It’s the end of the world as we know it. Does AS Byatt feel fine? “There were versions of this story in which the world, which had ended in a flat plane of black water, was cleansed and resurrected, like the Christian world after the last judgment. But … I found [that] weak and thin compared to all the brilliant destruction. No, the wolf swallowed the king of the gods, the snake poisoned Thor, everything was burnt in a red light and drowned in blackness. It was, you might say, satisfactory.”
The most alarming thing about Ragnarok, Byatt’s retelling of the Norse apocalypse story for Canongate’s series The Myths, is that it is, indeed, most satisfactory. The stomp-the-sandcastle thoroughness of universal annihilation has rarely been rendered with such dark, contagious joy; I don’t believe the characters and events of the Norse myths, which I grew up on and have been reading in various versions all my life, have ever been captured so beautifully or succinctly in English.
The faults Byatt tends towards are generally those of loquacity. Many of her strengths lie in the same direction. In period tomes like The Children’s Book and Babel’s Tower she achieves a soaring, architectural expansiveness of vision that more than compensates for her self-hobbling insistence on cramming in wodges of historical research. But she’s also capable of concision, densely evocative imagery, lucid phrasing and a light touch. The best of her short fiction – the novella Morpho Eugenia, the collection The Matisse Stories – is as good as anything she’s ever written, and Ragnarok, a sylph of a book at 177 far from closely written pages, ranks with these.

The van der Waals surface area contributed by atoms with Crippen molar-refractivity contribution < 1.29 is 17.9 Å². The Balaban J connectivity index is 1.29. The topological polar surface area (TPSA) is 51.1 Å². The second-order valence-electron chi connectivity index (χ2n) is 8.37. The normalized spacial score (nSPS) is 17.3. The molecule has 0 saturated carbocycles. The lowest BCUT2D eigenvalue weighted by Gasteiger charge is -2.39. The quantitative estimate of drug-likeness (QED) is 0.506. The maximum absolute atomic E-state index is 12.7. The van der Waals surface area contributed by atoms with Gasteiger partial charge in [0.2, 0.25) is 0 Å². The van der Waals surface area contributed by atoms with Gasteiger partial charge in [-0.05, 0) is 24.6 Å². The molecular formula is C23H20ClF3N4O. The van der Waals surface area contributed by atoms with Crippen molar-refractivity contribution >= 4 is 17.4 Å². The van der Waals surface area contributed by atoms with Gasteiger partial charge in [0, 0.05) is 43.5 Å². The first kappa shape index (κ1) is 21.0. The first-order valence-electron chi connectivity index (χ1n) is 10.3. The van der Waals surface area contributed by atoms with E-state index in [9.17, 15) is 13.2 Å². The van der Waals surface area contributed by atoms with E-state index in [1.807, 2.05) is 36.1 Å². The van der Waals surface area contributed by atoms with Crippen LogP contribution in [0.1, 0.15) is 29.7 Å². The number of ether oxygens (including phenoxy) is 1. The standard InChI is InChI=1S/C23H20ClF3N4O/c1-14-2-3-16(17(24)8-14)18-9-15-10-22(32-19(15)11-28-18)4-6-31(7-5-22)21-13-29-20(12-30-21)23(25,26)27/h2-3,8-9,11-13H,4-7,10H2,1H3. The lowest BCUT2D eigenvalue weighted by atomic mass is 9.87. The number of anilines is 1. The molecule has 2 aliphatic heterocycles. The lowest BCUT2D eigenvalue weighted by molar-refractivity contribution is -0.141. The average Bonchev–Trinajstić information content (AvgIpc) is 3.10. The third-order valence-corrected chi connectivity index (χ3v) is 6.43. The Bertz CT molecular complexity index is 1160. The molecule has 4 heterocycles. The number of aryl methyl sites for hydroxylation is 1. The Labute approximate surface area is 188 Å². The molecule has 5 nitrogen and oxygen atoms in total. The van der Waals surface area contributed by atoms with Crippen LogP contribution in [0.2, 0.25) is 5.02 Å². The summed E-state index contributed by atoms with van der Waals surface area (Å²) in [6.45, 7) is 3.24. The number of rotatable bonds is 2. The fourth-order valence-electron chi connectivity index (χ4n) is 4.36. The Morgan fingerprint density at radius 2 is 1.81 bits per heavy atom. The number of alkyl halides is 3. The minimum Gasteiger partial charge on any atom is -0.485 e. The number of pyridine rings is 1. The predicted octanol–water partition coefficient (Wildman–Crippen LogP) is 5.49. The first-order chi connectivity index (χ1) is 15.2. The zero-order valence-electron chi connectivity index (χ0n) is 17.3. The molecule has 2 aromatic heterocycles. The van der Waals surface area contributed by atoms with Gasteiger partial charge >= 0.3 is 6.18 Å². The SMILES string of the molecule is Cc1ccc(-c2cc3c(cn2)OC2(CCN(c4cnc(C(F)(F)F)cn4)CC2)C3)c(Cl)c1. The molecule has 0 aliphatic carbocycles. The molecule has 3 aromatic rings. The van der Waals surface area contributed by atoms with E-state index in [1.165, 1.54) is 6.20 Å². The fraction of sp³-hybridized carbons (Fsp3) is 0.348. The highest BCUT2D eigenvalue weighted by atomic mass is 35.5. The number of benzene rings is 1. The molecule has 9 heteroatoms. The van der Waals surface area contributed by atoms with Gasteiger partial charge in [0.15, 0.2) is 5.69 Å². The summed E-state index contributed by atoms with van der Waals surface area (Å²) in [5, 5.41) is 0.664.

Our entry into Norse myth comes via a nameless 1940s child – pretty clearly a version of Byatt’s own girlhood self – for whom the book Asgard and the Gods is at once a beloved, inexhaustible well of story, and a means of understanding that her own world may be about to end in the fire of German air raids. The myths, recreated in fecund, luminous prose, are the heart of the book. It’s only in her afterword that Byatt delivers her real sting: we are, all of us, in the position of her nameless 1940s protagonist-self.
“Almost all the scientists I know think we are bringing about our own extinction, more and more rapidly.” The satisfactory crunch of the book’s profligate destruction turns, as you read this, into the crunch of your own breaking bones.
RAGNAROK, by AS Byatt (Text, $30).
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